Car Bomb Kills 2, Hurts 42 as S. African Elections Near
A powerful car bomb exploded outside a shopping center in a small mining town Monday, killing two men and injuring 42 others as anti-apartheid guerrillas stepped up their attacks on the eve of nationwide municipal elections.
The blast came amid one of the most intensive guerrilla assaults on the country in many months. More than 50 hand grenades, mines and gasoline bombs have exploded since Sept. 1, many of them at municipal offices in black townships.
Few of the recent blasts had caused serious injuries until Friday, when a 1-year-old black girl was killed by a mine at a township polling station near Johannesburg. Her 4-year-old brother and three other people were injured.
Blast in Parking Lot
The latest bomb exploded in a shopping center parking lot in Witbank, a white community about 70 miles east of Johannesburg, shortly before the stores opened Monday morning. Thousands of windows were shattered, including those in the nearby magistrate’s court and police offices.
“There were people covered in blood, holding their faces, everywhere. I just wanted to be sick,” San Pereira, 22, manager of a nearby shop, told a local newspaper. She described the scene as “utter madness and chaos.”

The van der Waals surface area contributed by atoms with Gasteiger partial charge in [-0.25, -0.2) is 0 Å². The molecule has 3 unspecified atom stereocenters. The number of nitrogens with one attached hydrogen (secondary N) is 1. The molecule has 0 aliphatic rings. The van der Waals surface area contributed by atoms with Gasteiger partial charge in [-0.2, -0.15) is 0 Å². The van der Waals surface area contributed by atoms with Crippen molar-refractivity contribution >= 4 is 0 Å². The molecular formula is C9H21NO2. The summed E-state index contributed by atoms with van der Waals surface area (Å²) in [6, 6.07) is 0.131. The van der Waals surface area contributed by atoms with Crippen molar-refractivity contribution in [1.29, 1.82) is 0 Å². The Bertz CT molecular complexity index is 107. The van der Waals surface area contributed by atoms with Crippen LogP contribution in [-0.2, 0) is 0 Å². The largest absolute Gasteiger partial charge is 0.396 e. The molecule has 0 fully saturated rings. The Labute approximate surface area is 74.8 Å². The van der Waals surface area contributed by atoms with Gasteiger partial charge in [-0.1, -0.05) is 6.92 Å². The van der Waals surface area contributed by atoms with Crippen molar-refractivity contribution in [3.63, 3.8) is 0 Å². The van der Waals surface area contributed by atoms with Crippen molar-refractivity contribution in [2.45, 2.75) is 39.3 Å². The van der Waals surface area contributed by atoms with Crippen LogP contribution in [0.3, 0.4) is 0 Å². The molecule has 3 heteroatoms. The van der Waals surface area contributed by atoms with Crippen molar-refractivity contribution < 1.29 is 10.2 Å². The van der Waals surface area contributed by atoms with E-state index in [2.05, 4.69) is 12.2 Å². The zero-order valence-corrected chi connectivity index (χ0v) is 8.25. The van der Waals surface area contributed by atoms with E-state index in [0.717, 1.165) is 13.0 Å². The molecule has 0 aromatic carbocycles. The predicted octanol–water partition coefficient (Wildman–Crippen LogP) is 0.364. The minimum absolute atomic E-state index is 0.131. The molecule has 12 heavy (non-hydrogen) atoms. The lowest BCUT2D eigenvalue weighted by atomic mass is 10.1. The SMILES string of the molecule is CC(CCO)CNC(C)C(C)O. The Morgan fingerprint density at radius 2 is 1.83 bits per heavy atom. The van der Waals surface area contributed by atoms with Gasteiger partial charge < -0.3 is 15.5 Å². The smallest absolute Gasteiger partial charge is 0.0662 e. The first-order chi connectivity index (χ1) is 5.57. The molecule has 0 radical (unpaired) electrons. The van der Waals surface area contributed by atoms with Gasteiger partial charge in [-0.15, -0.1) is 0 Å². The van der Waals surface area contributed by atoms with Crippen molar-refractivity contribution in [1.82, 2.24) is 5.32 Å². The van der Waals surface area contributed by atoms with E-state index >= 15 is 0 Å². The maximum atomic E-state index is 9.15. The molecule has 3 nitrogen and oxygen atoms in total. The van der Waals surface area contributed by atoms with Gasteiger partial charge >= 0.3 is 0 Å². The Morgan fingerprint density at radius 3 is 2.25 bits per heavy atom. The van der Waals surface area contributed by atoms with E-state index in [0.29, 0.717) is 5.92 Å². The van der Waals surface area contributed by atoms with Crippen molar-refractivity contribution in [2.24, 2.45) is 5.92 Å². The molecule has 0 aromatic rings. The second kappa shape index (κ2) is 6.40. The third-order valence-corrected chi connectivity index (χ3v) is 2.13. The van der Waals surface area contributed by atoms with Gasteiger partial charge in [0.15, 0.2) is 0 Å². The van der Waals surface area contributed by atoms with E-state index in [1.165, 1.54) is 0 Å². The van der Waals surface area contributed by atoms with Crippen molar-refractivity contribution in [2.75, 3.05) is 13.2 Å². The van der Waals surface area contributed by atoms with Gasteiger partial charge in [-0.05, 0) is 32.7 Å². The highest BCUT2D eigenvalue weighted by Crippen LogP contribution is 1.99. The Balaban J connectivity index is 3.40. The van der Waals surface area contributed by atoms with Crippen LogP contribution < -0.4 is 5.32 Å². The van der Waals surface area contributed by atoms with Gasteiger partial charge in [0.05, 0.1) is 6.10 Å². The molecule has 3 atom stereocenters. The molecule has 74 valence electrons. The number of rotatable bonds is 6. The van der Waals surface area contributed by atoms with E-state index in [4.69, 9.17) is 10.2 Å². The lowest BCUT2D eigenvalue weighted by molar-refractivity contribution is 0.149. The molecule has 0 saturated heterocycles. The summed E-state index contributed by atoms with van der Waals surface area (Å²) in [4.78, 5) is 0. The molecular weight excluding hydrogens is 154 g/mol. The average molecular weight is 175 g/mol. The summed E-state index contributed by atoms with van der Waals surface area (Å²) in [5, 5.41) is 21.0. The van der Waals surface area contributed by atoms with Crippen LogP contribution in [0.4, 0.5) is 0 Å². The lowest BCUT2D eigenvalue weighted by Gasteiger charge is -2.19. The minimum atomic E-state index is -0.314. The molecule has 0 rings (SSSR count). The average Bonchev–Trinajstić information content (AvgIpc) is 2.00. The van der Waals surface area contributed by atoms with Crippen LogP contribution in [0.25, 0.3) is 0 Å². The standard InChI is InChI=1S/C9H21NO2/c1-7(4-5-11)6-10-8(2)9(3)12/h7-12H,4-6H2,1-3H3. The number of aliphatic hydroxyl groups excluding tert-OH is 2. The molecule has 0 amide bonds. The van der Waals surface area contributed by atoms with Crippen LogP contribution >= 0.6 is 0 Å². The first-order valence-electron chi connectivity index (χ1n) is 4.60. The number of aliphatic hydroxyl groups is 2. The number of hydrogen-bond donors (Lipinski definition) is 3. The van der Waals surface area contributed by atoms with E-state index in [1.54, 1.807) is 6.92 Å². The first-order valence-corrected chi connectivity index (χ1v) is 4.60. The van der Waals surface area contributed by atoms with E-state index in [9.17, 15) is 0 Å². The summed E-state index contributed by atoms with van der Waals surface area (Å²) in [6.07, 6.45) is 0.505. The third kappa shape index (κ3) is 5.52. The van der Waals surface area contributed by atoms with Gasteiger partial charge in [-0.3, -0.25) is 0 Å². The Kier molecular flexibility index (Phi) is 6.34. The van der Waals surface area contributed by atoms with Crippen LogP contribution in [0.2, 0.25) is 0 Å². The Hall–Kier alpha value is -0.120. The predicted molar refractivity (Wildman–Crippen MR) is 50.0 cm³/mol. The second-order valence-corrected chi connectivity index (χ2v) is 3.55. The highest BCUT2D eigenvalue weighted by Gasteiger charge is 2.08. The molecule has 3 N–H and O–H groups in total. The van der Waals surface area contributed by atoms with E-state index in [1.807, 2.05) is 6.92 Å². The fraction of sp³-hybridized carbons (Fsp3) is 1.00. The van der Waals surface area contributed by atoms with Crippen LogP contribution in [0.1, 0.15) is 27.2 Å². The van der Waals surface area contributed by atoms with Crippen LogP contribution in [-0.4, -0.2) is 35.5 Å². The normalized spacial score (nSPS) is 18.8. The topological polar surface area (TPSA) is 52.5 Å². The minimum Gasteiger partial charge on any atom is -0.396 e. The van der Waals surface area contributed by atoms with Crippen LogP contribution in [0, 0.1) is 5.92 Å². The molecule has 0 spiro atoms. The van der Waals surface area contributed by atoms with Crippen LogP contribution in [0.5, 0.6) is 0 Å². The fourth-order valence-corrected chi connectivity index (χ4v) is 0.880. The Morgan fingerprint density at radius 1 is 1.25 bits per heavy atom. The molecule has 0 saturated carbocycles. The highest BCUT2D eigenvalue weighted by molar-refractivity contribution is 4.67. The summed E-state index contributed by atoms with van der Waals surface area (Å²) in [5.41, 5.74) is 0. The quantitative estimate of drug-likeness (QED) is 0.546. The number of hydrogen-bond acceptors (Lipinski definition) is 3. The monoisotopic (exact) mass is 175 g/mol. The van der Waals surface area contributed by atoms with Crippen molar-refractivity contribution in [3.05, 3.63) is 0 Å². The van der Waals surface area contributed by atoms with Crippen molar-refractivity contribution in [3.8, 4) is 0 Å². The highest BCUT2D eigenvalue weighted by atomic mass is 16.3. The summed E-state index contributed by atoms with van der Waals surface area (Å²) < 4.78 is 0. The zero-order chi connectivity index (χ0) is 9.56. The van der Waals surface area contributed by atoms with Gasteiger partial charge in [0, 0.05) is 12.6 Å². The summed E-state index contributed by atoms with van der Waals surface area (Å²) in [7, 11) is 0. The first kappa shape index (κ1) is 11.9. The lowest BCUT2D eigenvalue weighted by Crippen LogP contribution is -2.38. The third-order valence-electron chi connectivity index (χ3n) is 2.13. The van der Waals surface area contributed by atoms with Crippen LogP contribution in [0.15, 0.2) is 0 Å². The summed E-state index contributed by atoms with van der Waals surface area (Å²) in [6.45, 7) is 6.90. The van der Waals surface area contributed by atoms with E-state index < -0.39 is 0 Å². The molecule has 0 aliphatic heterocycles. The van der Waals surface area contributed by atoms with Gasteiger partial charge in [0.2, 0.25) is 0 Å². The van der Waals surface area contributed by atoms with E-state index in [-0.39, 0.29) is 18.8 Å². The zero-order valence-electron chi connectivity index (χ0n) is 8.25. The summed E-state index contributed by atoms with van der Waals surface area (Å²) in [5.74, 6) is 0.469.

Hundreds of people, blacks and whites, lined up at the hospital to donate blood for the injured, including people of both races. Two of the injured were pregnant women. Many of the donors had come from their jobs at coal mines in the area.
The car loaded with explosives, a white Ford, was parked near the clinic of Dr. Peter Clark. Clark left his Mercedes-Benz next to the Ford less than 15 minutes before the explosion. His offices were heavily damaged, but he was not injured.
The dead men, both black, were not identified. One was believed to have been a security guard at the shopping center.
Authorities said the blast apparently was related to an African National Congress campaign to disrupt the municipal elections scheduled for Wednesday.
Blacks Urged Not to Vote
The outlawed ANC, the principal group fighting Pretoria’s white-minority rule, and other anti-apartheid groups have called on blacks to boycott the voting. The ANC has backed that boycott call with attacks on local government institutions.
In addition, half a dozen buildings housing church, labor and community anti-apartheid organizations have been heavily damaged or destroyed in recent months, apparently by pro-apartheid groups. There have been no arrests in those cases.
The Ministry of Law and Order has offered a $2,000 reward for information leading to the arrest of terrorists attempting to disrupt the elections. It also has set up an anti-intimidation unit to investigate cases of activists threatening black voters.